The way in which globalisation has undermined peoples’ belief in democratic self-government is familiar. This is the age of democracy, yet the democratic claim of universal equality of worth is mocked by the intensification of global inequalities that marked the end of the 20th century.

The reach of multinational corporations; the influence of a few powerful states and of opaque international financial institutions; the weakness of the United Nations as a force for positive government; the remoteness of the governance of the European Union; the mendacity, cynicism and populism of the global media; the awesome threats of climate change – all combine to undermine the citizens’ faith in the efficacy of democratic government.

Globalisation as part of the everyday experience of life has been part of human history since the16th century, when the marketplace that was the Netherlands stretched to the Spice Islands of what we now call southeast Asia. Historically it has sharpened differences rather than creating homogeneity. The development of markets across the world and the separation of law from the state permitted hideous exploitation under colonial empires, but also laid the groundwork for independence and national democratic constitutions.

Sadly, Schulman has no true response to these claims. He accuses Barnett and Hilton of blaming America first. He does accuse them of selective reporting of evidence, and the best he throws is mentioning that the anti-War protests are put on by some bad people.

No mention is made of the anti-democratic organizers of these demonstrations: ANSWER and the British Socialist Workers Party. Nor is mention made of the absence of demonstrations against the tyrants of our day.

Barnett seems to grant Schulman’s concrete criticisms…

As for the leadership of the anti-war demonstrations, I agree.

…because they do not effect his major point: globalization is bad for democracy.

Mark from ZenPundit joins in by defending globalization’s effects on liberty, but let’s the claim that globalization attacks democracy go uncontested:

I have to add that there is a definite incongruity between advocating political freedom to make choices in terms of one’s government while wanting to preclude or restrict the economic freedom to make choices in every other area of one’s life – work, lifestyle, access to information, travel, religion and culture. Denying people the latter ultimately makes a mockery of the former; a farmer chained in perpetuity behind his water buffalo by the state casts a ballot only to decide which hand is going to hold the whip over his head.

” In the general course of human nature, A power over a man’s subsistence amounts to a power over his will. “

What’s interesting is that the original article makes two claims, globalization hurts democracy and lack of local power hurts democracy, that have been discussed for decades. On inequality and the origins of democracy, Manus Midlarsky writes:

Although the impact of land inequality on democracy was discovered independently, this relationship is consistent with that implied in Wittfogel’s work. He emphasized the contrast between early modern Europe and despotic hydraulic civilization. As Wittfogel (1957) put it,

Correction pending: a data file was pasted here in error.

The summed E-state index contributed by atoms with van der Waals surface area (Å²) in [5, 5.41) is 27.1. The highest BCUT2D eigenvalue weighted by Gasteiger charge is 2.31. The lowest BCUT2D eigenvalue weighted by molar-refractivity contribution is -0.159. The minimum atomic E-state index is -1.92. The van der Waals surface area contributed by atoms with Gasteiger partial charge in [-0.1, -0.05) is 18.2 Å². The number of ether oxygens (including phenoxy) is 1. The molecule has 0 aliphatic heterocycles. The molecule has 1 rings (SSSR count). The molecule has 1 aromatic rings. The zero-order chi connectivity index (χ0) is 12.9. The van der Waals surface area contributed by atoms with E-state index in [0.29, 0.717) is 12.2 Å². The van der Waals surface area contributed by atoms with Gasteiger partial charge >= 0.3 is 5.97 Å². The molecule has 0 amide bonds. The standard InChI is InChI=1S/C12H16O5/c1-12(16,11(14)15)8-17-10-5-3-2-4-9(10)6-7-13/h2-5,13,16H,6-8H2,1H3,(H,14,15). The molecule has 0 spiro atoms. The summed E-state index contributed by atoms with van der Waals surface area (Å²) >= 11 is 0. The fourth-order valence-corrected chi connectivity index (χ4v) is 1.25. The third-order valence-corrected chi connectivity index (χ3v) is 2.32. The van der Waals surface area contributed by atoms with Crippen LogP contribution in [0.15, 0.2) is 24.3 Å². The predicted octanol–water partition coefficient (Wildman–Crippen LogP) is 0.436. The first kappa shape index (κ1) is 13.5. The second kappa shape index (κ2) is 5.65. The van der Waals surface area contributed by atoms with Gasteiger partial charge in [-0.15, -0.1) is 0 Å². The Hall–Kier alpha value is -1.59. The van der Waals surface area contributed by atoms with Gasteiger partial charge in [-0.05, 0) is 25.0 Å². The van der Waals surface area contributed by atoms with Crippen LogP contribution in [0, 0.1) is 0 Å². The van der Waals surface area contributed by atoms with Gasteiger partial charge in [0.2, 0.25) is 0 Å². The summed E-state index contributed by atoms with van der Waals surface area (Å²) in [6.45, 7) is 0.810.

In late feudal and postfeudal Europe the state recognized a system of inheritance for the landed nobles which favored one son at the expense of all others. And in the modern Western world the state by and large permitted the individual to dispose over his property at will. The hydraulic state gave no equivalent freedom of decision either to holders of mobile property or to the landowners. Its laws of inheritance insiseted upon a more or less equal division of the deceased estate, and thereby upon a periodic fragmentation of property. (pp 84-85).

Thus, as a result of continual subdivision, a basic land inequality was prevented from emerging in hydraulic society. A nobility with large holdings and, in consequence, an independent power base to challenge despotic authorities could not come into being, in contrast to the Northern European experience.

Midlarsky then goes on to cite some conflicting literature. To sum up, Barnett and Hilton are oversimplifying a complex subject.

Ditto for the words on local control and democracy. Barnett and Hilton essentially echo Teuene from 1995:

The linkage between local government and democracy is based on the proposition that political participation if meaningful insofar as it deals with the familiar, a tenet of the Federalist Papers. Another aspect of tis argument is that the incentives for participation are stronger locally than nationally in that visible consequence are more visible and immediate on the local level. There are two supporting propositions for this part of the argument: the larger the political unit, the longer it takes to form a democratic political coalitions; and the larger the unit, the greater the diversity of eeh groups and individuals required for compromise, the less likely decisive action will be taken at all, frustrating the collective aspirations of the many.”